Now all roads lead to France and heavy is the tread
Of the living; but the dead returning lightly dance.
Edward Thomas, Roads

Friday, January 15, 2021

General Pershing's Tumultuous Welcome in Paris: 13 June 1917

French Honor Guard

Described by War Correspondent Floyd Gibbons

[That afternoon] the sooty girders of the Gare du Nord shook with cheers when the special train pulled in. The aisles of the great terminal were carpeted with red plush. A battalion of bearded poilus of the Two Hundred and Thirty-seventh Colonial Regiment was lined up on the platform like a wall of silent grey, bristling with bayonets and shiny trench helmets.

General Pershing stepped from his private car. Flashlights boomed and batteries of camera men maneuvered into positions for the lens barrage. The band of the Garde Républicaine blared forth the strains of the "Star Spangled Banner," bringing all the military to a halt and a long standing salute. It was followed by the "Marseillaise."

At the conclusion of the train-side greetings and introductions, Marshal Joffre and General Pershing walked down the platform together. The tops of the cars of every train in the station were crowded with workmen. As the tall, slender American commander stepped into view, the privileged observers on the car-tops began to cheer.

A minute later, there was a terrific roar from beyond the walls of the station. The crowds outside had heard the cheering within. They took it up with thousands of throats. They made their welcome a ringing one. Paris took Pershing by storm. . .

A Young Girl Presents a Smiling Pershing
with a Bouquet

The crowds overflowed the sidewalks. They extended from the building walls out beyond the curbs and into the streets, leaving but a narrow lane through which the motors pressed their way slowly and with the exercise of much care. From the crowded balconies and windows overlooking the route, women and children tossed down showers of flowers and bits of colored paper. . .

Old grey-haired fathers of French fighting men bared their heads and with tears streaming down their cheeks shouted greetings to the tall, thin, grey mustached American commander who was leading new armies to the support of their sons. Women heaped armfuls of roses into the General’s car and into the cars of other American officers that followed him. Paris street gamins climbed the lamp-posts and waved their caps and wooden shoes and shouted shrilly. . .

Paris was not backward in displaying its knowledge of English. Gay Parisiennes were eager to make use of all the English at their command, that they might welcome the new arrivals in their native tongue. Some of these women shouted "Hello," "Heep, heep, hourrah," "Good morning," "How are you, keed?" and "Cocktails for two." Some of the expressions were not so inappropriate as they sounded.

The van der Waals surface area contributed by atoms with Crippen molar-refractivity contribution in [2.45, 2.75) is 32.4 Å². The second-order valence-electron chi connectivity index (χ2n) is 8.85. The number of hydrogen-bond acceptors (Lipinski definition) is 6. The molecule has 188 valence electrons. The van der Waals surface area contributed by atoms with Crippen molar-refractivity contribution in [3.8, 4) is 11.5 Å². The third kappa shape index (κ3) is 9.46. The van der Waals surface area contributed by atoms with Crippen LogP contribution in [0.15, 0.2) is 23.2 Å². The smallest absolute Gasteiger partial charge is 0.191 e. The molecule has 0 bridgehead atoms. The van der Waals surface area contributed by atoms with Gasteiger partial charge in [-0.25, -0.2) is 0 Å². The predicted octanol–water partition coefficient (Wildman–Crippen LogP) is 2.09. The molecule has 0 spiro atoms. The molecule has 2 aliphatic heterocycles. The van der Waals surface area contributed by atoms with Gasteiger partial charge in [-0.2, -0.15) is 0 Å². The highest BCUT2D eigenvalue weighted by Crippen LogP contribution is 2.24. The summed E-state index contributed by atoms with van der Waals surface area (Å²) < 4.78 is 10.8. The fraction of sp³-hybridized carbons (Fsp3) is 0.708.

Occasionally there came from the crowds a good old genuine American whoop-em-up yell. This happened when the procession passed groups of American ambulance workers and other sons of Uncle Sam, wearing the uniforms of the French, Canadian and English Corps.

They joined with Australians and South African soldiers on leave to cheer on the new-coming Americans with such spontaneous expressions as "Come on, you Yanks," "Now let’s get ’em," and "Eat ’em up, Uncle Sam." . . .

Through such scenes as these, the procession reached the great Place de la Concorde. In this wide, paved, open space an enormous crowd had assembled. As the autos appeared the cheering, the flower throwing, the tumultuous kiss blowing began. It increased in intensity as the motors stopped in front of the Hôtel Crillon into which General Pershing disappeared, followed by his staff. Immediately the cheering changed to a tremendous clamorous demand for the General's appearance on the balcony in front of his apartments. "Au balcon, au balcon," were the cries that filled the Place. The crowd would not be denied.

Pershing on the Balcony of the Hôtel Crillon 
"Pair-shang, Pair-shang," Cried the Crowd

General Pershing stepped forth on the balcony. . . A soft breeze from the Champs Elysées touched the cluster of flags on the General's right and from all the Allied emblems fastened there it selected one flag.

The breeze tenderly caught the folds of this flag and wafted them across the balcony on which the General bowed. He saw and recognized that flag. He extended his hand, caught the flag in his fingers and pressed it to his lips. All France and all America represented in that vast throng that day cheered to the mighty echo when Pershing kissed the tricolor of France. It was a tremendous, unforgettable incident. . .

Source: Chicago Tribune Archives


  1. “Paris took Pershing by storm?” Shouldn’t the proper nouns be reversed? Or was the corespondent making a wordplay now lost to history?

    1. Immaterial. Paris loved Pershing.
      JJC - A 'Pershing'